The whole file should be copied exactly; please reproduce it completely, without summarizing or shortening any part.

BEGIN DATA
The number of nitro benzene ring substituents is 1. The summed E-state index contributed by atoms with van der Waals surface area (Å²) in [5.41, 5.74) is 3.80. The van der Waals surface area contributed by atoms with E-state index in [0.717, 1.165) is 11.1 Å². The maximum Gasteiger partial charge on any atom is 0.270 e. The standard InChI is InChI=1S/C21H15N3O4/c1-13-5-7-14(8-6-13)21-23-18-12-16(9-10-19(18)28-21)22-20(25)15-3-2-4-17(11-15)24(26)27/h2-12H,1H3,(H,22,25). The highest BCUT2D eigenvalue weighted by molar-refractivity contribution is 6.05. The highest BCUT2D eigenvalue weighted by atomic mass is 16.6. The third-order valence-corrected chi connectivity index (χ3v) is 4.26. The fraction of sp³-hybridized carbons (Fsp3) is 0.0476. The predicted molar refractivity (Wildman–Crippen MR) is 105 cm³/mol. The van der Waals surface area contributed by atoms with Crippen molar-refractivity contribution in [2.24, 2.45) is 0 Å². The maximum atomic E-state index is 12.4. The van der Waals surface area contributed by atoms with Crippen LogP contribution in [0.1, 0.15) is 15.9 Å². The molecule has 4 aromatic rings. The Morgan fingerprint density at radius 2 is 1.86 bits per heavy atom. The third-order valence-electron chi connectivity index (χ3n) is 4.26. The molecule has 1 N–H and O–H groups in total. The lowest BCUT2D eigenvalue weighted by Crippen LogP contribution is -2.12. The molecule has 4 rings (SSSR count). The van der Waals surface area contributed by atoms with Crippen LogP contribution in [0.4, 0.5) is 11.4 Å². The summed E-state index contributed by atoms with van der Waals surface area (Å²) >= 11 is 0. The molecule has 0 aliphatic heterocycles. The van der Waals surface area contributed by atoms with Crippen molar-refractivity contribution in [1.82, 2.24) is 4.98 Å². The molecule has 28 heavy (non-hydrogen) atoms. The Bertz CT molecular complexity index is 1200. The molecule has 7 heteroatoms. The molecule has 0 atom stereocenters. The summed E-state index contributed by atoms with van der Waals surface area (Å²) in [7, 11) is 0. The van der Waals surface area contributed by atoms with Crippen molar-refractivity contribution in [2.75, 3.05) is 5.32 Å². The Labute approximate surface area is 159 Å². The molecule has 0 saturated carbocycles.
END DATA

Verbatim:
The number of nitro benzene ring substituents is 1. The summed E-state index contributed by atoms with van der Waals surface area (Å²) in [5.41, 5.74) is 3.80. The van der Waals surface area contributed by atoms with E-state index in [0.717, 1.165) is 11.1 Å². The maximum Gasteiger partial charge on any atom is 0.270 e. The standard InChI is InChI=1S/C21H15N3O4/c1-13-5-7-14(8-6-13)21-23-18-12-16(9-10-19(18)28-21)22-20(25)15-3-2-4-17(11-15)24(26)27/h2-12H,1H3,(H,22,25). The highest BCUT2D eigenvalue weighted by molar-refractivity contribution is 6.05. The highest BCUT2D eigenvalue weighted by atomic mass is 16.6. The third-order valence-corrected chi connectivity index (χ3v) is 4.26. The fraction of sp³-hybridized carbons (Fsp3) is 0.0476. The predicted molar refractivity (Wildman–Crippen MR) is 105 cm³/mol. The van der Waals surface area contributed by atoms with Crippen molar-refractivity contribution in [2.24, 2.45) is 0 Å². The maximum atomic E-state index is 12.4. The van der Waals surface area contributed by atoms with Crippen LogP contribution in [0.1, 0.15) is 15.9 Å². The molecule has 4 aromatic rings. The Morgan fingerprint density at radius 2 is 1.86 bits per heavy atom. The third-order valence-electron chi connectivity index (χ3n) is 4.26. The molecule has 1 N–H and O–H groups in total. The lowest BCUT2D eigenvalue weighted by Crippen LogP contribution is -2.12. The molecule has 4 rings (SSSR count). The van der Waals surface area contributed by atoms with Crippen LogP contribution in [0.4, 0.5) is 11.4 Å². The summed E-state index contributed by atoms with van der Waals surface area (Å²) >= 11 is 0. The molecule has 0 aliphatic heterocycles. The van der Waals surface area contributed by atoms with Crippen molar-refractivity contribution in [1.82, 2.24) is 4.98 Å². The molecule has 28 heavy (non-hydrogen) atoms. The Bertz CT molecular complexity index is 1200. The molecule has 7 heteroatoms. The molecule has 0 atom stereocenters. The summed E-state index contributed by atoms with van der Waals surface area (Å²) in [7, 11) is 0. The van der Waals surface area contributed by atoms with Crippen molar-refractivity contribution in [2.75, 3.05) is 5.32 Å². The Labute approximate surface area is 159 Å². The molecule has 0 saturated carbocycles.